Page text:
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Is there a way to run a process in the background with both the input and the output redirected? I have a java program that is using the Java scanner with the System.in attached to it for input. So I want to redirect the std input to read from a file instead. I'm not sure if this is possible, to begin with. The following does not work :

$: java Bagels << in.txt &

That just hangs.

I also want to write the output of the program to another file to be consumed by another program running simultaneously. Ideally something like this :

$: java Bagels << in.txt & >> out.txt &
$: python player.py << out.txt & >> in.txt &
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    Use a single <. That << in.txt does not hang, but is waiting for a here-document terminated by in.txt.
    – user313992
    Oct 28, 2019 at 17:38

2 Answers 2

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Your first example should start like this

java Bagels < in.txt

As written this runs Bagels with its stdin coming from the file in.txt¹. If you were to append a single trailing & ampersand, your program would be run in the background, leaving your terminal's command prompt ready for you to type more instructions.

I think your second example could be this, but I'm somewhat confused by your in.txt and out.txt; generally it's not a good idea to feed the output of one program to the input of another AND take the output of the second as input to the first.

java Bagels < in.txt | player.py > out.txt

What this does is attach in.txt to the stdin of the Java program (< FROM a file), attach its stdout output to the stdin input of player.py, and write the stdout output of the Python program to the file out.txt (> TO a file in write only mode with truncation, replace with >> to append, or 1<> to open in read+write mode without truncation).

Finally, to answer the question you wrote in your first sentence "Is there a way to run a process in the background with both the input and the output redirected?", you could put it all together like this

java Bagels < in.txt > out.txt &

¹ here opened in read-only mode, replace with <> or 0<> with ksh93 to open in read+write mode, though its extremely rare to actually need to have stdin in read+write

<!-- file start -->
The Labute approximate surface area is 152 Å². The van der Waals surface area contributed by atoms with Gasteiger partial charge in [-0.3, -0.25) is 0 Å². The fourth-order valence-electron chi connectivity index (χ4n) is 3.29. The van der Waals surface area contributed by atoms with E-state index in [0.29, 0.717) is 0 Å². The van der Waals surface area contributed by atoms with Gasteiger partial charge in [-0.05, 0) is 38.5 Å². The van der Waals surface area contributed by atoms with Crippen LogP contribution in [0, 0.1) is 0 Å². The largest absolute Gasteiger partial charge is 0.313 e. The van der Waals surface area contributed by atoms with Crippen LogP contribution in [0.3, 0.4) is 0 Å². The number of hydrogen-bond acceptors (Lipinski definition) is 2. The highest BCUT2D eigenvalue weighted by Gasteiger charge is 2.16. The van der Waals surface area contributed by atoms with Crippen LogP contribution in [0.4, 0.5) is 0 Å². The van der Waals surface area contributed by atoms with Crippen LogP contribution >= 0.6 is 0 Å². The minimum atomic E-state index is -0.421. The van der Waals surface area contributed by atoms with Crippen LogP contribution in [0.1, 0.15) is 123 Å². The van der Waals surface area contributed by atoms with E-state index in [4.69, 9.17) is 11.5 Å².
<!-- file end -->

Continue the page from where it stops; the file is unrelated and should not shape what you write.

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To make this simple i will give an example with the "cat" command ("cat" simply reads input the writes it) When you type "cat < input", the cat command will take its input from the file "input". However, if you type "cat << end_of_input", you are in a (here-document) state, This means that your shell will read the all lines of input you type (from your keyboard), until you write the line "end_of_input" (most of the time a ctrl_d will work as well), and then will execute that cat command with the input you provided (excluding the line end_of_input of course), and that's why it hangs , because it's waiting for you to type the input

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As for redirecting standard input, you simply need to write "command < input_file" For redirecting the output of a command to a file, you have two choices:

1- "cmd > output" (notice there is only one ">"), in this case, if a file with the name "output" already exists, it will be overwritten by the output of your command.

2- "cmd >> output" (notice the two ">>"): If the file "output" exists, append the output of the command to it. As for how to make a command take its input from a previous command's output, you might want to use a "pipe"

as a simple example: "ls | cat" , this will redirect the output of the command "ls" into the input of the command "cat". (The fact that the process is run in the background is irrelevant if the process can be run in the background.)

Hope this helps, good luck.

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